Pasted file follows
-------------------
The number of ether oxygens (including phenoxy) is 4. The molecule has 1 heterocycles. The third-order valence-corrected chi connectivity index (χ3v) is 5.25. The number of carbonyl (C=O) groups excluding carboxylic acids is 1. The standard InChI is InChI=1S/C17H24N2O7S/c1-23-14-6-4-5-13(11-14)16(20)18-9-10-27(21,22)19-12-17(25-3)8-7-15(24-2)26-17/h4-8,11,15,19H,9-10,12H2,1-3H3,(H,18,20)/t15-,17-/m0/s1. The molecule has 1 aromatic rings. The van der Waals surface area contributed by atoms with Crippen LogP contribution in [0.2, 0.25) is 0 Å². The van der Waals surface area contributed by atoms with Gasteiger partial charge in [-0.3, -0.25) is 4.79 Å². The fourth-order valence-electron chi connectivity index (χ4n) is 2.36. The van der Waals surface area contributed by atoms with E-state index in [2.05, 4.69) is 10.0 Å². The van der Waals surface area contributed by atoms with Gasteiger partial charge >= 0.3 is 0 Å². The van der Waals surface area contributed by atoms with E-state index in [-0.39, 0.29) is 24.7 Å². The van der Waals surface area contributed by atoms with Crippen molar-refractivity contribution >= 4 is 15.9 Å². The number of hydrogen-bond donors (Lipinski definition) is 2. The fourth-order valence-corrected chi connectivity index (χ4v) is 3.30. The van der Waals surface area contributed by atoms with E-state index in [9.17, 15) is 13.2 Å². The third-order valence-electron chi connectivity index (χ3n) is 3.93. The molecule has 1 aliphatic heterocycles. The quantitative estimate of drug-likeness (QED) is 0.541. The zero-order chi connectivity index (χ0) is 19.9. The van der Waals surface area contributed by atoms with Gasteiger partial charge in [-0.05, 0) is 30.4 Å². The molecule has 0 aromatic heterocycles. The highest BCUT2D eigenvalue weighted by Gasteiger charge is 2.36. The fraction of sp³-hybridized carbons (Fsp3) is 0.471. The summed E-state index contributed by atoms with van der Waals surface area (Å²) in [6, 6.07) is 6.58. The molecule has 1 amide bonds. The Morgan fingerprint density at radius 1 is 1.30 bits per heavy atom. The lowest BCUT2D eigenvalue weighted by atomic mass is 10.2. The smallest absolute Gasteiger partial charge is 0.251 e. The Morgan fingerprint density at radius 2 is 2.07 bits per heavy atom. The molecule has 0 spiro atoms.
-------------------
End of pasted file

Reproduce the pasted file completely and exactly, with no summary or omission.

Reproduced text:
The number of ether oxygens (including phenoxy) is 4. The molecule has 1 heterocycles. The third-order valence-corrected chi connectivity index (χ3v) is 5.25. The number of carbonyl (C=O) groups excluding carboxylic acids is 1. The standard InChI is InChI=1S/C17H24N2O7S/c1-23-14-6-4-5-13(11-14)16(20)18-9-10-27(21,22)19-12-17(25-3)8-7-15(24-2)26-17/h4-8,11,15,19H,9-10,12H2,1-3H3,(H,18,20)/t15-,17-/m0/s1. The molecule has 1 aromatic rings. The van der Waals surface area contributed by atoms with Crippen LogP contribution in [0.2, 0.25) is 0 Å². The van der Waals surface area contributed by atoms with Gasteiger partial charge in [-0.3, -0.25) is 4.79 Å². The fourth-order valence-electron chi connectivity index (χ4n) is 2.36. The van der Waals surface area contributed by atoms with E-state index in [2.05, 4.69) is 10.0 Å². The van der Waals surface area contributed by atoms with Gasteiger partial charge >= 0.3 is 0 Å². The van der Waals surface area contributed by atoms with E-state index in [-0.39, 0.29) is 24.7 Å². The van der Waals surface area contributed by atoms with Crippen molar-refractivity contribution >= 4 is 15.9 Å². The number of hydrogen-bond donors (Lipinski definition) is 2. The fourth-order valence-corrected chi connectivity index (χ4v) is 3.30. The van der Waals surface area contributed by atoms with E-state index in [9.17, 15) is 13.2 Å². The third-order valence-electron chi connectivity index (χ3n) is 3.93. The molecule has 1 aliphatic heterocycles. The quantitative estimate of drug-likeness (QED) is 0.541. The zero-order chi connectivity index (χ0) is 19.9. The van der Waals surface area contributed by atoms with Gasteiger partial charge in [-0.05, 0) is 30.4 Å². The molecule has 0 aromatic heterocycles. The highest BCUT2D eigenvalue weighted by Gasteiger charge is 2.36. The fraction of sp³-hybridized carbons (Fsp3) is 0.471. The summed E-state index contributed by atoms with van der Waals surface area (Å²) in [6, 6.07) is 6.58. The molecule has 1 amide bonds. The Morgan fingerprint density at radius 1 is 1.30 bits per heavy atom. The lowest BCUT2D eigenvalue weighted by atomic mass is 10.2. The smallest absolute Gasteiger partial charge is 0.251 e. The Morgan fingerprint density at radius 2 is 2.07 bits per heavy atom. The molecule has 0 spiro atoms.